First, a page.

“Space is big. Really big. You just won’t believe how vastly, hugely, mind-bogglingly big it is. I mean, you may think it’s a long way down the road to the chemist, but that’s just peanuts to space.”
—Douglas Adams, The Hitchhiker’s Guide to the Galaxy
On January 13, 2019, a group of nearly 12,000 explorers in Elite Dangerous embarked upon an 18-week voyage to the other end of the galaxy in an expedition known as Distant Worlds 2. It is the largest and most ambitious since the launch of the game.
Elite Dangerous, released by Frontier Developments in 2014, is an open-world space MMORPG set nearly 1,300 years in the future. Players take their place as a commander of the Pilots Federation and set out to make something of themselves in a cold, empty galaxy. As in all RPGs, you start with scraps: a tiny bank account and a cheap, barely adequate starship. What will you become? Perhaps a trucker, running cargo between systems, or a combat pilot, destroying pirates and cashing in bounties.
Or perhaps, like Elite’s most dedicated players, you’ll chose to leave humanity behind and head out into the black (I’ll tell ’em you ain’t comin’ back). Elite’s most impressive feature, by far, is its size—it’s set in a 1:1 scale replica of the Milky Way Galaxy. There are 400 billion star systems, each one randomly generated by the Stellar Forge, which simulates the accretion and distribution of gases over eons to create realistic planets. As if that weren’t enough, players can land on any nonatmospheric planet and discover stunning views, geological anomalies such as geysers and magma, and even strange signs of alien life. When you arrive home, you can sell the data on your discoveries for a not-insignificant amount of money, and if you are the first to discover a celestial object, you’ll get your name attached to it under “First Discovered By” for all to see.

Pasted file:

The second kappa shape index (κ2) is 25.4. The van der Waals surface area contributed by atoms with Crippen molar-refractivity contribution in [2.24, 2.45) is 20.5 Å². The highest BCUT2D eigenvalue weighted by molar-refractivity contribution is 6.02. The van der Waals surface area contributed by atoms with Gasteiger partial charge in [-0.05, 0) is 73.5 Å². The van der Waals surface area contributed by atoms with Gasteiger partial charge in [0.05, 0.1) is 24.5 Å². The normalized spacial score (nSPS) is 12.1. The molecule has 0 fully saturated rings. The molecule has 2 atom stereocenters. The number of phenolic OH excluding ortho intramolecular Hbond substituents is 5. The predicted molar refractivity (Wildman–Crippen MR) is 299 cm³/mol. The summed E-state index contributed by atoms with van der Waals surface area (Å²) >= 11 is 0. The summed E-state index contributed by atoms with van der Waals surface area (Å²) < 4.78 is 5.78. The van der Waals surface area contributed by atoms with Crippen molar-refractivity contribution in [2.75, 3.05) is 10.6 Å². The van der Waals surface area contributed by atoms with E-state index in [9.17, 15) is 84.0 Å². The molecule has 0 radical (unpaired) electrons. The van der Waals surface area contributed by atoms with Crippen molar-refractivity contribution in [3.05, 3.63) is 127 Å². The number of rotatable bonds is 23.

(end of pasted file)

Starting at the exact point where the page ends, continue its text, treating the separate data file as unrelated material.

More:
But exploration is not for the faint of heart (or short on time). The galaxy is over 100,000 light-years wide, and only the best ships are capable of jumping more than 50 light-years at a time. Humanity only occupies a tiny fragment of the galaxy—a roughly spherical region 500 light-years wide, fondly known as “the Bubble.” In this region and in this region only, you can refuel, repair, and outfit your ship. To travel long distances outside the Bubble, you need to skim fuel from stars, and any damage you sustain is permanent. A few too many hard landings or close encounters with a star, and all your hard work will be lost as you find yourself back in the last station you docked at.
The Distant Worlds 2 expedition has been a long time coming. On December 16, 3300—that is, release day, 2014—a player known as Erimus Kamzel set out from the very edge of human-inhabited space in a long-range exploration vessel. On January 18, five weeks later, he reached his destination: System CEECKIA ZQ-L C24-0, over 65,000 light-years from Earth. To this day, it remains one of the farthest reachable systems in the galaxy and has since been officially renamed by the developers to Beagle Point in honor of the explorer’s ship, the DSS Beagle.
In 2016 (game year 3302), the original Distant Worlds expedition took place. Its goal was comparatively simple: a fleet of roughly 1,100 ships would depart from the Pallaeni system and attempt to repeat Erimus Kamzel’s route, following a series of waypoints across the galaxy. Once there, the explorers would be free to make their way home however they liked—there was no return plan. The expedition was a resounding success, but space is dangerous. Fewer than 600 of the original 1,100 confirmed that they had arrived safely at Beagle Point.
Distant Worlds 2 is far more ambitious. Planning for the event began over a year ago, in late 2017. Registration opened on January 28, 2018, and within two weeks total registrations surpassed those of the first expedition, which was retroactively dubbed Distant Worlds 3302. By the launch date, the expedition boasted nearly 12,000, over ten times as many. There were so many players gathering together that the game’s servers actually went down for several hours after departure.